Offer to speak at team events, awards, conferences and sales meetings, and facilitate workshops. Writing articles or letters for the company newsletter on key issues and celebrating achievements will support your profile-building activities. The key thing is just to start; even if your article is only for the company newsletter, it still forms a part of your PR plan.
If your organisation is not sufficiently forward thinking to offer you a mentor, then you need to be proactive and either find one inside the organisation or external to it (in the latter case, you may need to network to find a mentor who will be a valuable resource to you). A mentor can form part of the support system that will help you identify what’s required at the next level. This goes beyond job descriptions: with good mentoring support, you will work out who are the key players, the nature and details of the organisational politics involved in the post and how best to manage the new working relationships. It’s this sort of information and advice that makes mentoring an invaluable tool.
You are not limited to one mentor. Indeed, you may find it useful to seek out mentors, informal or formal, with whom you can raise questions and from whom you can seek advice on an on-going basis.
Mentors move on and get promoted too, so a mentor who can share their strategies and lessons with you about the road they travelled will help you progress quickly. At the least, they will help you minimise the mistakes that come from taking new risks.
Mentoring can help you to:
- Build excellent working relationships
- Influence upwards, working at the next level
- Broaden your thinking and act more strategically
- Engage with senior people successfully.
Inspiration can come from anywhere, so don’t limit yourself.
It’s up to you whether you choose male or female mentors. Depending on your own needs, either can give you great insight and guidance.
Find a mentor you admire, respect and trust. If your organisation or industry lacks senior women to mentor, look for role models who inspire you.
Boosting your confidence
If you seriously want to boost your confidence and keep moving forward, a coach can play a vital and different role to that of your mentors, so you can actually have both (see Coaching and Coaching Yourself). Mentoring time is a gift, whereas your time with your coach offers the chance focus on several specific areas that you may decide to explore. Coaching can support your plan to raise your profile and assist you overcome any thinking or behaviour that stops you from following through. If personal issues are impeding you from getting to next level, coaching can act as a confidential sounding board to enable you to develop the level of clarity you will need to secure what you want. Coaching is frequently used develop and sustain confidence (see Confidence) when people step up into new senior roles.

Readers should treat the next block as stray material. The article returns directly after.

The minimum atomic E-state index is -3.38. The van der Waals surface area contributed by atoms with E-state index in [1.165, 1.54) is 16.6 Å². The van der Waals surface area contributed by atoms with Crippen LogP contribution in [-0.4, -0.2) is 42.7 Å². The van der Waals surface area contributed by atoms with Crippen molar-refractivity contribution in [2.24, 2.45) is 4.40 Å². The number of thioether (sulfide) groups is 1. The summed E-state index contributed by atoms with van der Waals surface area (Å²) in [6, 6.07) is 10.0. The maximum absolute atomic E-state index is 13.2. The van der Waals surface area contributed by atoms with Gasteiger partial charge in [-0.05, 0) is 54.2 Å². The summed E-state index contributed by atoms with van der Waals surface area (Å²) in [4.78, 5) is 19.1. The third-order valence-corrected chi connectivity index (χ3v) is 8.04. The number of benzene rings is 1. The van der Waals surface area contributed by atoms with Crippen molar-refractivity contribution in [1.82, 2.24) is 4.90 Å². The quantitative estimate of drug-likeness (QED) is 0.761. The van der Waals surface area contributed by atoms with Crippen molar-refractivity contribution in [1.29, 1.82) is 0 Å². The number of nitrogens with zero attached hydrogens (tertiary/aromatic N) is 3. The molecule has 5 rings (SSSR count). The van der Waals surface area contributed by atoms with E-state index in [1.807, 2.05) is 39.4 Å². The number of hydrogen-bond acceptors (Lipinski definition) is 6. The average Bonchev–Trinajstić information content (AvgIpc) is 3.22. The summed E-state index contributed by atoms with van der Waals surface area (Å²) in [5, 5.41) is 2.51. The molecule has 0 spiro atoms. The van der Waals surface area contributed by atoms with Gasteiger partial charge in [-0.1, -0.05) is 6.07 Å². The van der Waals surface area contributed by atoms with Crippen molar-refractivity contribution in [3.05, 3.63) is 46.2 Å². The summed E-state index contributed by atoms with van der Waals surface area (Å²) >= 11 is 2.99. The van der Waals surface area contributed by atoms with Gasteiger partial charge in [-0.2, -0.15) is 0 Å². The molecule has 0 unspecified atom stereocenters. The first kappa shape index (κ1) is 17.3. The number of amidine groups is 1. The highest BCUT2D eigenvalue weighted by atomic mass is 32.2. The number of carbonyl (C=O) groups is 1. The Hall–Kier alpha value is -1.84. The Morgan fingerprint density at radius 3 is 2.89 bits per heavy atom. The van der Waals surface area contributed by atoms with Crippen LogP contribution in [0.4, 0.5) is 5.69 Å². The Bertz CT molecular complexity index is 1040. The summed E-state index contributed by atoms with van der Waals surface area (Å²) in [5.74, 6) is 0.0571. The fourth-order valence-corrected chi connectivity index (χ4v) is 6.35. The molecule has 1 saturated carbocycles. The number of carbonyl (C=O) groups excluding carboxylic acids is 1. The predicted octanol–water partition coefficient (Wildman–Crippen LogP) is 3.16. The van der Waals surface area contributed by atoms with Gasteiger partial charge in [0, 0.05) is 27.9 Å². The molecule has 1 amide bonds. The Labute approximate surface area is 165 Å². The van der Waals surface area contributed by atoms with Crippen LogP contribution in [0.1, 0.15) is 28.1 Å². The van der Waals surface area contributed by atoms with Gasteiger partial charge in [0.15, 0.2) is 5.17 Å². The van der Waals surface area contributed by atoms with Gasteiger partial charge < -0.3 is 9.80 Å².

There are plenty of resources dedicated to understanding politics (see Political Intelligence). If you want to get ahead, politics cannot be avoided. Support with getting to grips with politics at the next level will be essential. Mentors can help you to decipher unwritten rules, behaviour and relationships.
Consider what you did to understand the culture and dynamics of power and influence at your current level. If you can’t get to grips with politics, this will make it challenging to operate and work successfully, no matter at what level you are in the organisation.
As you begin to network and build relationships with mentors, you will start to get a good idea of the skills that people are utilising in your next role. This will be important as you start to prepare and ensure you are a right match.
Make a list of key skills being used in the role you are after. Consider contacting people who are already in the role and asking for their advice. Keep in mind key skills that you will found useful, such as
- Public speaking and presenting
- Understand profit-and-loss accounts
- Managing change
- Leading teams
- Influencing upwards, across and externally.
For more information on presenting, managing change, leading teams and influencing, see Want to know more.
If you doubt your abilities at any step, challenge these doubts, working with a trusted partner:
- Be resilient.
Setbacks can happen as you move forward, so learn to bounce back, tapping into your support systems:
- Learn from others.
No women is an island, so breaking through the glass ceiling is about taking up senior executive or board positions to which women like you have already shown a talent to contribute. There is no need to reinvent the wheel. Use these tips to secure that top senior job you have worked for.